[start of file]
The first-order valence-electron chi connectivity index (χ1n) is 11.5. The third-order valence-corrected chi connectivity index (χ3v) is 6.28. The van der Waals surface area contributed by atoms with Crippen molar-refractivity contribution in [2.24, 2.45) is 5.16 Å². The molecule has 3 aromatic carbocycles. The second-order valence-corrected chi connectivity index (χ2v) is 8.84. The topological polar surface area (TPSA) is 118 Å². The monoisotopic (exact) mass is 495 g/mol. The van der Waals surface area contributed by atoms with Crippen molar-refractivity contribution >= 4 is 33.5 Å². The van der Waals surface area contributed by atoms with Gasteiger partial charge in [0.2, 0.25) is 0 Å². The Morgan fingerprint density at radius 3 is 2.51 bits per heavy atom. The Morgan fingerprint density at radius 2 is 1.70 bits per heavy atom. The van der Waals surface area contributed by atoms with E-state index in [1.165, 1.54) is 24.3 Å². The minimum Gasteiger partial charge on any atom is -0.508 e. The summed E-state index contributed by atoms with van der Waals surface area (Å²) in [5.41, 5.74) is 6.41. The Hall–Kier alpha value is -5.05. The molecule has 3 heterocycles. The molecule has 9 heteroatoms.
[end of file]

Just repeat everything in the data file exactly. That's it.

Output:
The first-order valence-electron chi connectivity index (χ1n) is 11.5. The third-order valence-corrected chi connectivity index (χ3v) is 6.28. The van der Waals surface area contributed by atoms with Crippen molar-refractivity contribution in [2.24, 2.45) is 5.16 Å². The molecule has 3 aromatic carbocycles. The second-order valence-corrected chi connectivity index (χ2v) is 8.84. The topological polar surface area (TPSA) is 118 Å². The monoisotopic (exact) mass is 495 g/mol. The van der Waals surface area contributed by atoms with Crippen molar-refractivity contribution >= 4 is 33.5 Å². The van der Waals surface area contributed by atoms with Gasteiger partial charge in [0.2, 0.25) is 0 Å². The Morgan fingerprint density at radius 3 is 2.51 bits per heavy atom. The Morgan fingerprint density at radius 2 is 1.70 bits per heavy atom. The van der Waals surface area contributed by atoms with E-state index in [1.165, 1.54) is 24.3 Å². The minimum Gasteiger partial charge on any atom is -0.508 e. The summed E-state index contributed by atoms with van der Waals surface area (Å²) in [5.41, 5.74) is 6.41. The Hall–Kier alpha value is -5.05. The molecule has 3 heterocycles. The molecule has 9 heteroatoms.